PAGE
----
I am sorry to say that I do not think the moral status of the people here is so high as that of the old country, more especially among married people. It is quite a common thing to hear of a married man eloping with another man’s wife or vice versa, or some deviation from rectitude regarding the marriage vows. The divorce courts are well patronised institutions here, so much so that lawyers advertise through the press where and when people will get divorces consummated on the shortest notice and the least expense. The New York Herald, one of the most respectable newspapers in America, is lying before me, and in it are no less than six advertisements from lawyers on this matter. Here is a copy of one which is a facsimile of the others. “Absolute divorces, quietly and speedily, without publicity—desertion, drunkenness, incompatibility, every known cause. Pay when divorced. Detectives furnished, always successful,—F.K., lawyer, 317 Broadway, New York.” AS I have said, there are six such advertisements in one newspaper, and I don’t think it says much for the honour of these lawyers to hold out such inducements for people to pluck themselves apart—those whom a higher Power hath united together. I hope your readers will not think that I have the least idea that this opinion applies to the ladies of America as a rule. God forbid. I believe there are plenty of decent, moral women in this country as well as in ever other; but what I do say is, that a great many irregularities go on here both by males and females. We have little need for this sin amongst us, for there is plenty of crime here without it.
I told you in one of my letters that the joiners of this city had organise a Trades Union, and were going to do “the grand” in the spring of the year. Last week every employer of joiners and carpenters in Rochester received a notice from the “Knights of Labour” (the name which the new Union has taken to itself) stating that on and after the 1st of April the wages of carpenters and joiners will not be less than two and a half dollars per day. This is a rise of fully half a dollar per day, or twelve shillings and sixpence per week. So much for trades combination.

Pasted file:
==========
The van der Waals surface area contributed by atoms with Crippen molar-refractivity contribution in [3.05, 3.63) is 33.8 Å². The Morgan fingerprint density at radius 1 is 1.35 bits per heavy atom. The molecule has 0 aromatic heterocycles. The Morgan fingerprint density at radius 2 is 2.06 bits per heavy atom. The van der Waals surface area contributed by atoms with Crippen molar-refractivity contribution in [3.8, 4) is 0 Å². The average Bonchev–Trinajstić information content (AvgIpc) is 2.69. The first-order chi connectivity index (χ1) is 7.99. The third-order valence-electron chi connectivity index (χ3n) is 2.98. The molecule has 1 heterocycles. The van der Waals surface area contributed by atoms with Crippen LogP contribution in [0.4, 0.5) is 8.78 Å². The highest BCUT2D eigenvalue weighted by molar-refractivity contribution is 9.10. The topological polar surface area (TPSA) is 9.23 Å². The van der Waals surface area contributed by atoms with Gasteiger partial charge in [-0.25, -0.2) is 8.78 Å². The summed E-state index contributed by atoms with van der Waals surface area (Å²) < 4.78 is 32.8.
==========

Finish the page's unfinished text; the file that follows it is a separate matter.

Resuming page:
There is a class of men of whom I have mid nothing in these letters, viz., agricultural labourers. Having been born and brought up in the Overgate, I don’t know much about husbandry; but I am making inquiry both by reading and otherwise, and in doing so I will take in Canada along with the States, and in a week or two will try and send as faithful an account as I possibly can on this important “industry.”
In writing those letters I have been actuated by no other motive than that of letting your readers know how trade is, and how it is likely to be in this country, and my impressions of America and Americans. I have neither extolled their virtues nor exaggerated their follies. There is much here to be admired, and much to be found fault with. But this is the age of improvement. Let us hope that Brother Jonathan will, like the rest of the civilised world, “tak’ a thought an’ mend.” We cannot blame the Yankees for their prejudice in thinking so much of their country. In this respect their “failings lean to virtue’s side.” Why, we Scotchmen here, although betwixt three and four thousand miles away from the land of heather and porridge, sometimes think of dear auld Scotland, and sometimes when thinking of home, and those we left behind us, we are apt to exclaim—
“Breathes there the man with soul so dead,
Who never to himself hath said,
This is my own, my native land.”